CARLSBAD, Calif. -- The concept behind TaylorMade's new M2 irons is simple: distance.
And when the legal department signs off on the claim that it is the company's longest-ever iron, the engineers have accomplished something substantial.
As you can surmise, the M2 irons, then, are built for the higher-handicap player, and the design team pulled out all the stops to deliver extra yards with higher launch conditions. Compared to the AeroBurner irons, which, along with the RSi1 irons, M2 replaces, the center of gravity is 2 millimeters lower. The face -- which is 431 stainless steal from 8-iron down and 450 stainless in the rest of the set -- is also hotter because it can flex more thanks to a 360-degree undercut, with the company's inverted cone technology design now 6 percent more unsupported compared to RSi1. The sole is thinner, too, coming in at 1.6 millimeters. A slightly longer, fluted hosel was brought in from the M2 fairway woods and hybrids to move 3 grams of weight gained from the design to drive the center of gravity lower and further back.
And, yes, the M2 irons have stronger lofts compared to what they're replacing. The lofts are anywhere from 1-1.5 degrees stronger over the AeroBurner set. However, TaylorMade engineers maintain that the features designed to increase launch took the ball too high in testing, so, to compensate and deliver launch conditions that aren't too jarring, they made the lofts stronger. The end result is an M2 iron that is 3.8 yards longer and nearly 2 yards higher at peak trajectory in the 6-iron than AeroBurner.
The last piece of the M2 was a bulkier badge that features a 3-D set of "support beams" designed to improve feel and sound at impact. It's a stiffer badge than seen in other TaylorMade irons, but the dramatic improvement in reducing deflection at the moment of truth did not negatively impact performance. That's all in a package with a darker PVD polished-finish club head slightly larger than RSi 1 and a little smaller than AeroBurner.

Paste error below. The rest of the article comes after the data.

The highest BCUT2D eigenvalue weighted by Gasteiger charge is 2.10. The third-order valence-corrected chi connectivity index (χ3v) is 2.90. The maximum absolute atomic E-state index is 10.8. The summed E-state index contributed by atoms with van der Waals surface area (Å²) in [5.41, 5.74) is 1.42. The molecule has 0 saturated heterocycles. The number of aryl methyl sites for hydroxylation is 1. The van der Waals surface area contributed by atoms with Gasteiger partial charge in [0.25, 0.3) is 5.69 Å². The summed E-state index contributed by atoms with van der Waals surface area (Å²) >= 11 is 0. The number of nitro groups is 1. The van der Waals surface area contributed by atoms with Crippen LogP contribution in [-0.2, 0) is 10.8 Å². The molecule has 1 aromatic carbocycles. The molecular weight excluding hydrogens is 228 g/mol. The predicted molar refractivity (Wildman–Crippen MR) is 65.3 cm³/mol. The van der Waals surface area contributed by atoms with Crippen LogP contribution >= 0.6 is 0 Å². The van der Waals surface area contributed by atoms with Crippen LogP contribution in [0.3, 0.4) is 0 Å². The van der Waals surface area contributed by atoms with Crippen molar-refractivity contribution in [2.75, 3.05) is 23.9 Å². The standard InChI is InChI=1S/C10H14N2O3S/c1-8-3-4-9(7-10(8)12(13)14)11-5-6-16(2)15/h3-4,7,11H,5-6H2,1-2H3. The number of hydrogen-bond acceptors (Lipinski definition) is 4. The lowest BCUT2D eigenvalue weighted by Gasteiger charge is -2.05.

That all leads to the obvious question: Where are the face slots?
Face slots were a hit with the RSi 1 and RSi 2 irons. The polymer-filled slots on the side of the mid-irons and above were built to improve forgiveness on off-center hits. The results were obvious. However, engineers found that adding face slots to the M2 irons would have put them beyond the USGA's limit on the coefficient of restitution, the measure of how much energy is delivered from the club to the ball at impact. It also would have had a negative impact on the center of gravity, which was one key in delivering on distance goals.
However, not every player is looking for maximum distance. They don't want a thick topline and a mammoth sole that can make it very difficult to even attempt working the ball and make it seem like you're using a machete instead of a scalpel to extricate yourself from the rough. Sensing an opportunity for a market of players who want a game-improvement iron in a more traditional package -- like Wilson did with their Wilson Staff C200 irons -- TaylorMade engineers developed the M2 Tour iron.
Built for the 5-15 handicap player, the M2 Tour irons have a similar set of features to the M2 cousin, but are about 5 yards shorter than M2. The M2 Tour club head is smaller, the top line and sole thinner, while the curvature of the leading edge and offset were reduced. The fluted hosel wasn't carried through because it would reduce spin too much for a slightly better player. Sound and feel were improved.
In the grand scheme of TaylorMade's iron offerings, M2 is clearly the game-improvement choice for higher-handicap players. Then there's an overlap between the M2 Tour and the PSi irons, which are more traditional in look and shape, with the M2 Tour coming in 2-3 yards longer than PSi, thanks in part to stronger lofts.
The M2 Tour irons are available March 15 for $900 in several steel shaft options.
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